At Napier, December 11, 12, 13, 14, 15, 2009. Drawn. Toss: Pakistan. Test debut: B. J. Watling.

Well might Mohammad Yousuf, Pakistan's deeply religious captain, tug at his considerable beard and concede that Allah had smiled on his team as they escaped defeat in a dramatic, dogged and sometimes brilliantly exciting match. When heavy rain stopped New Zealand's second-innings victory charge at 90 without loss - with another 118 needed from 24 overs at a very similar scoring-rate - Yousuf readily agreed that something beyond natural causes might well have saved his side.

In fact, millions of Pakistanis may have had a distant hand in it. Because the threat of terrorism had forced Pakistan to play what should have been a home series on their opponents' soil, they had asked to start the Tests at noon in New Zealand, so that viewers back home could switch on at 4 a.m. rather than 2.30. Though the number of overs was unaffected, it had been a sunny morning, so New Zealanders might have won before the rain arrived had they kept to their usual hours.

This Test - and the whole series - displayed all the competitiveness and incident, the charm and tradition, that produce variety and intrigue impossible in the one-day game. Seven of the nine Tests on the rock-hard McLean Park pitch have been drawn. But groundsman Phil Stoyanoff told a press huddle he was sure this one would produce an outright result - not so much through a change in preparation, but because the batsmen had been "hopeless" in the first two Tests. The spin doctors were in a tizzy trying to soften this criticism, so the fact that Stoyanoff had changed his pre-Test ritual slightly, leaving a little more moisture in the smooth, hard strip, was ignored.

Vettori was spared a tricky decision when Yousuf won the toss and, knowing the pitch's reputation, batted. Salman Butt was bowled by a nasty seamer from Southee, making his first appearance of the series. Then O'Brien found the little bits of swing and seam (predicted by Stoyanoff) that had lain dormant for years and removed four top-order batsmen, three of them for ducks. At one stage, he had the staggering figures of 5-4-3-4 as Pakistan slumped to 51 for five in 19 overs.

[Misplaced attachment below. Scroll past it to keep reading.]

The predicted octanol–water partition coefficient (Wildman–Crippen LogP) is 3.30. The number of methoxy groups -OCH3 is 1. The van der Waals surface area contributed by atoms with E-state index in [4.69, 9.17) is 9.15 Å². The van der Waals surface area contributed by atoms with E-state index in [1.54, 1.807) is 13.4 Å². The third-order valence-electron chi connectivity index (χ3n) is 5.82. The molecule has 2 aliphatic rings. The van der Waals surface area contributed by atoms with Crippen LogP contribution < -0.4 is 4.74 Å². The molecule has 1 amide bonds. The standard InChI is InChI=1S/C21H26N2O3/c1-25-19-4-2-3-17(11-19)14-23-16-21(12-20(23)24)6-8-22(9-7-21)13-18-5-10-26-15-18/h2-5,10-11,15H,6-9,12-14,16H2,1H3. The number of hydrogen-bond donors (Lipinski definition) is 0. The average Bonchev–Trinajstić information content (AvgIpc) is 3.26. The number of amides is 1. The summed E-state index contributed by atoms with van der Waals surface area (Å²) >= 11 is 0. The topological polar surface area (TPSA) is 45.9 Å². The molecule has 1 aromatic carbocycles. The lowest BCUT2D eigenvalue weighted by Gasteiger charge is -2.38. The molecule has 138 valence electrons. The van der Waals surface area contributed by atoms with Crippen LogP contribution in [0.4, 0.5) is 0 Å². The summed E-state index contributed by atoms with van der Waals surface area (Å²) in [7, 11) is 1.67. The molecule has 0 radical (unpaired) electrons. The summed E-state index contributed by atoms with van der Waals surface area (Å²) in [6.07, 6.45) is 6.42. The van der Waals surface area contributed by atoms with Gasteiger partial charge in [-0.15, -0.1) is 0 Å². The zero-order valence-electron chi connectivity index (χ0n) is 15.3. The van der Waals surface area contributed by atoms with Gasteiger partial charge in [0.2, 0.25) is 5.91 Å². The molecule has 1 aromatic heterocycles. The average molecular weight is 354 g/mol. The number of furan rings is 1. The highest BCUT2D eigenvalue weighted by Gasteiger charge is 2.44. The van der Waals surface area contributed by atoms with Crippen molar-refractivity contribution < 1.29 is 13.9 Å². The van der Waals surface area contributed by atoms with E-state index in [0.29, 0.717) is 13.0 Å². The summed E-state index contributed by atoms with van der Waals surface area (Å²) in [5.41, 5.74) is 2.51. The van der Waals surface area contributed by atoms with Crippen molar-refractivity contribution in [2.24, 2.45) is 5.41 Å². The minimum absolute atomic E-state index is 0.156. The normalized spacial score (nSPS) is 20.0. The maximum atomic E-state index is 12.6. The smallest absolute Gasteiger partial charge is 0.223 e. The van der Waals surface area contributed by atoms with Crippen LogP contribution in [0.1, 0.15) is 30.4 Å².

Slowly, the sun mopped up the mischief in the pitch but, though Imran Farhat soldiered on, carrying his bat for 117 with 14 fours and a six, his team-mates returned to the suicidal swishing and nicking of the panic before lunch. Tuffey, an earnest and honest trundler, finished them off, his four victims all caught behind.

On the second day Danish Kaneria's leg-spin quickly took four wickets, and New Zealand were struggling. As so often happened during his golden summer, Vettori came to the rescue. He promoted himself to No. 6, McCullum played a steadier hand than usual, and their stand of 176 lifted the team to 321 for six. A blistering counter-attack had Vettori collecting his fifth Test century and Tuffey striking eight fours and two sixes. As the score raced past 400, only the faithful Kaneria showed any pluck. He finished with seven wickets from 53 overs.

With the Test half over and any vice drained from the pitch, Farhat and Butt calmly clipped 128 off arrears of 248 without mishap on the third day. But next morning Guptill, a very occasional provider of hopeful off-spin, was given the ball for the first over. He caught and bowled Butt off his third delivery and Farhat shortly afterwards. With 102 still needed to make New Zealand bat again, Pakistan had to rebuild. Yousuf took command, Umar Akmal scored another half-century and they toiled to 347 for four by the close. By now the pitch totally favoured the batsmen, but Vettori and the ghostly-pale O'Brien, who was plainly unwell, chipped out the occasional wicket and tried to avoid being mauled by Kamran Akmal. Pakistan's lead eased past 200 before Guptill returned to winkle out the last man.

New Zealand needed 208 in the 43 overs that might be possible if the weather held. Rather than start with his power-hitters, Taylor and McCullum, Vettori bravely retained the dogged McIntosh and the novice B. J. Watling to start the chase. They started carefully, with six runs from five overs, then stepped up to 35 from ten before Kaneria arrived to stifle the charge. But Pakistan reckoned without Watling, a newcomer with good one-day form. His inventive strokes had boundaries flowing, and New Zealand were close to a winning recipe as the rate reached 4.7 an over.

With another 118 needed at 4.9, and all ten wickets standing, they were poised to hurtle to victory - when the heavens had mercy on Pakistan. What might have been a brilliant win to either side, or even a tie, turned into a damp but unforgettable draw between two brave teams, neither of them top class, but on almost every day of the series paying tribute to the noble traditions of Test cricket.

Man of the Match: D. L. Vettori. Close of play: First day, New Zealand 47-0 (McIntosh 31, Watling 13); Second day, New Zealand 346-6 (Vettori 100, Tuffey 13); Third day, Pakistan 128-0 (Imran Farhat 55, Salman Butt 66); Fourth day, Pakistan 347-4 (Umar Akmal 48, Misbah-ul-Haq 4).